Putting Judgments to Rest: Vitiligo, a Rare Skin Disease

Cow. A word many men and women, boys and girls are called when they have vitiligo. Their blotches rarely shed; rather, more often than not, they spread.


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Research shows that name-calling can have a strong effect on how we perceive ourselves. Perhaps by reflecting before we pass judgment on people with this skin disease, or any other condition that makes someone different from the norm, we can tackle low self-esteem. So, perhaps putting our judgments to bed will allow for a good night’s rest.


Vitiligo, a type of leukoderma – which literally means white skin – is an acquired skin condition through which the skin loses pigmentation. It is a rare disease, one many of us may have heard of, but do not fully understand. Perhaps this is because not even specialists do. The cause of vitiligo is yet to be understood, a cure is yet to be found, and awareness in many regions is sadly lacking.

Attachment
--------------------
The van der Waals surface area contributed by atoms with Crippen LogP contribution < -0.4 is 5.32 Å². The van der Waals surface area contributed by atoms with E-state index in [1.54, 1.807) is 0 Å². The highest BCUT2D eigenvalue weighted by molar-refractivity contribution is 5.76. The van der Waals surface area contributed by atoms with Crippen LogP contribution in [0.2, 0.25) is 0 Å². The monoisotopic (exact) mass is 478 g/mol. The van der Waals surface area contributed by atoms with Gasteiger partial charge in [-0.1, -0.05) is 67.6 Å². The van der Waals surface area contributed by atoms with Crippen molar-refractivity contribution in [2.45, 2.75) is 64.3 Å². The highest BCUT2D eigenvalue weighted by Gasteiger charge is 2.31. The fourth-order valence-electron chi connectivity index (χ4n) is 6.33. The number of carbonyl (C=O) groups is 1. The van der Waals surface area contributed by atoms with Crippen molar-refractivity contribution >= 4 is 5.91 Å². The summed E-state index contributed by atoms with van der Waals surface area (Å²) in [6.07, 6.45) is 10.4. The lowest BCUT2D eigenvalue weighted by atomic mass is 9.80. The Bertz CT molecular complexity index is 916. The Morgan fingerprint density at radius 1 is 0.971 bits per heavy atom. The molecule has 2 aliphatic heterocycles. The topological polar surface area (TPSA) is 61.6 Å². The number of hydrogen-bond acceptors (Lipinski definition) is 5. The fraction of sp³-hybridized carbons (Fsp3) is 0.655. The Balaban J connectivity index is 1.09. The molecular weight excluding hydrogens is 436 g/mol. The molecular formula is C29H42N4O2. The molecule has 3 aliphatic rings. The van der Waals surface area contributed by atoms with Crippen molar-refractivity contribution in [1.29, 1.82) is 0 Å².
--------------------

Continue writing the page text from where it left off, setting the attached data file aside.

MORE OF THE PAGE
Research shows that about 2 percent of the universal population has the skin condition, although numbers vary between countries and different studies. Though the percentage of people with vitiligo varies from region to region, people of different ethnicities and different sexes have equal chances of being affected. Different factors can, however, increase or decrease the risk of developing vitiligo.


A person with vitiligo lacks a chemical called melanin, which is produced by special skin cells called melanocytes, which pigment the skin, protecting it from easy sun damage (sun burns the pale areas extremely easily). A lack of melanin results in pale, white patches developing on the skin. Research shows that these patches can develop anywhere on the body, but usually appear on skin most exposed to the sun, such as the face, hands, and neck, as well as, around body openings such as the eyes, nostrils, mouth, and genitals, in body folds such as the armpits and groin, and where skin has been damaged such as by a cut or burn.